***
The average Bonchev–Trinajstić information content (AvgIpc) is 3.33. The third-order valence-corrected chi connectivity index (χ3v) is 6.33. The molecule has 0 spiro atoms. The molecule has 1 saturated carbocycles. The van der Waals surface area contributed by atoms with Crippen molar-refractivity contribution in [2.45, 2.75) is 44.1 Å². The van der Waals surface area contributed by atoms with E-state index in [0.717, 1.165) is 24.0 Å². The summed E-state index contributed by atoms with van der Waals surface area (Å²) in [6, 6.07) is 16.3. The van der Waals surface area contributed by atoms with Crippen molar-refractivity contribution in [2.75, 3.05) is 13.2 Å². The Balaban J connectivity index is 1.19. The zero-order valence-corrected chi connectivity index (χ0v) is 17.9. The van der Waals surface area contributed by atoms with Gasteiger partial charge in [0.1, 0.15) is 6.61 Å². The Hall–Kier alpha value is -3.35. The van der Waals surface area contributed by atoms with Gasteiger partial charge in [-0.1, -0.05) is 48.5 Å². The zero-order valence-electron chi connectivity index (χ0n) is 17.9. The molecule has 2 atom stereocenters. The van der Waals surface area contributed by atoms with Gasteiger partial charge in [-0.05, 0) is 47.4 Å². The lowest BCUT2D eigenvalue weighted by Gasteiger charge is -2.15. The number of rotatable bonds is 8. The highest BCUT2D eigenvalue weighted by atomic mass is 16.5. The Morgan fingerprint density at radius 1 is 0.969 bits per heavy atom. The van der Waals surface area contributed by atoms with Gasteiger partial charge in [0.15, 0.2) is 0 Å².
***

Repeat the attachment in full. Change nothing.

The average Bonchev–Trinajstić information content (AvgIpc) is 3.33. The third-order valence-corrected chi connectivity index (χ3v) is 6.33. The molecule has 0 spiro atoms. The molecule has 1 saturated carbocycles. The van der Waals surface area contributed by atoms with Crippen molar-refractivity contribution in [2.45, 2.75) is 44.1 Å². The van der Waals surface area contributed by atoms with E-state index in [0.717, 1.165) is 24.0 Å². The summed E-state index contributed by atoms with van der Waals surface area (Å²) in [6, 6.07) is 16.3. The van der Waals surface area contributed by atoms with Crippen molar-refractivity contribution in [2.75, 3.05) is 13.2 Å². The Balaban J connectivity index is 1.19. The zero-order valence-corrected chi connectivity index (χ0v) is 17.9. The van der Waals surface area contributed by atoms with Gasteiger partial charge in [0.1, 0.15) is 6.61 Å². The Hall–Kier alpha value is -3.35. The van der Waals surface area contributed by atoms with Gasteiger partial charge in [-0.1, -0.05) is 48.5 Å². The zero-order valence-electron chi connectivity index (χ0n) is 17.9. The molecule has 2 atom stereocenters. The van der Waals surface area contributed by atoms with Gasteiger partial charge in [-0.05, 0) is 47.4 Å². The lowest BCUT2D eigenvalue weighted by Gasteiger charge is -2.15. The number of rotatable bonds is 8. The highest BCUT2D eigenvalue weighted by atomic mass is 16.5. The Morgan fingerprint density at radius 1 is 0.969 bits per heavy atom. The van der Waals surface area contributed by atoms with Gasteiger partial charge in [0.15, 0.2) is 0 Å².